Iran FM tells UN chief Tehran won’t tolerate language of threat
Iran's Foreign Minister Hossein Amir-Abdollahian says the West has to understand that the Islamic Republic does not tolerate "any language of threat" against it.
"We are [acting] on the basis of good faith and initiative, and are seeking the conclusion of a good agreement, but do not brook the language of threat under any circumstances," he told United Nations Secretary-General Antonio Guterres during a telephone call on Wednesday.
The Western side has to understand that application of such discourse against Iran always "produces the opposite result," the top diplomat added.
The remarks came as Iran and the P4+1 group of countries that comprises the UK, France, Russia, and China plus Germany, have been holding several rounds of talks in the Austrian capital.
The talks are aimed at examining the prospect of removal of US sanctions Washington reimposed against Tehran in 2018 after leaving a historic nuclear agreement between Iran and the above countries.
Amir-Abdollahian repeated the Islamic Republic's assertion that the country does not accept any commitments beyond the 2015 nuclear deal.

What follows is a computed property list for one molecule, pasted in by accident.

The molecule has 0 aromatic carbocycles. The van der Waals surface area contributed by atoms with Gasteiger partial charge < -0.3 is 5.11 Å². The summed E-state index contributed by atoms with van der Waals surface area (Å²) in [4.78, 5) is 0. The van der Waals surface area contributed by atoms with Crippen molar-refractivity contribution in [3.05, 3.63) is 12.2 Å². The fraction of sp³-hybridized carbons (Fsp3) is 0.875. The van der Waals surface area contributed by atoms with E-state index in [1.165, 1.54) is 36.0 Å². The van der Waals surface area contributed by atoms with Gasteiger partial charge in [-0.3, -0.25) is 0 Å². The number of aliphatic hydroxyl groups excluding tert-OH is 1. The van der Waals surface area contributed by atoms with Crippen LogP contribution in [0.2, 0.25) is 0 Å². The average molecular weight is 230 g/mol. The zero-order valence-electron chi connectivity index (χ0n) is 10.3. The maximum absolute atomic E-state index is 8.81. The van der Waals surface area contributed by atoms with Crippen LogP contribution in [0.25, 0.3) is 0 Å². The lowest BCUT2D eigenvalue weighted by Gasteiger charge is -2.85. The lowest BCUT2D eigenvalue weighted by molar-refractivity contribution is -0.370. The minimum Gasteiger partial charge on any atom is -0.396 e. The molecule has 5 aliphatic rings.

He expressed regret that "the lack of initiative" on the part of the Western side had slowed down the negotiation process, while the Iranian side has come up with "some good proposals" that could form the basis of a lasting agreement.
The UN chief, for his part, considered the Vienna talks to be important, and repeated the world body's support for the nuclear deal.
He also expressed gratitude towards Tehran for its cooperation with the International Atomic Energy Agency (IAEA).
Former US president Donald Trump unilaterally left the JCPOA in May 2018 and re-imposed the anti-Iran sanctions that the deal had lifted. He also placed additional sanctions on Iran under other pretexts not related to the nuclear case as part of his “maximum pressure” campaign.
Following a year of strategic patience, Iran decided to let go of some of the restrictions on its nuclear energy program, resorting to its legal rights under the JCPOA, which grants a party the right to suspend its contractual commitments in case of a non-performance by the other side.
The US administration of President Joe Biden had voiced a willingness to compensate for Trump’s mistake and rejoin the deal, but it has retained the sanctions as leverage.
Envoys from Iran and the P4+1 group of countries — Britain, France, Russia, and China plus Germany — began negotiations in the Austrian capital in April in a bid to resurrect the JCPOA.
The seventh round of the Vienna talks, the first under Iranian President Ebrahim Raeisi’s administration, started on November 29 after a five-month pause.
Days into the renewed talks, Iran presented two draft texts which address, separately, the removal of US bans and Iran’s return to its nuclear commitments under the JCPOA. Tehran also said it was preparing a third draft text on the verification of the sanctions removal.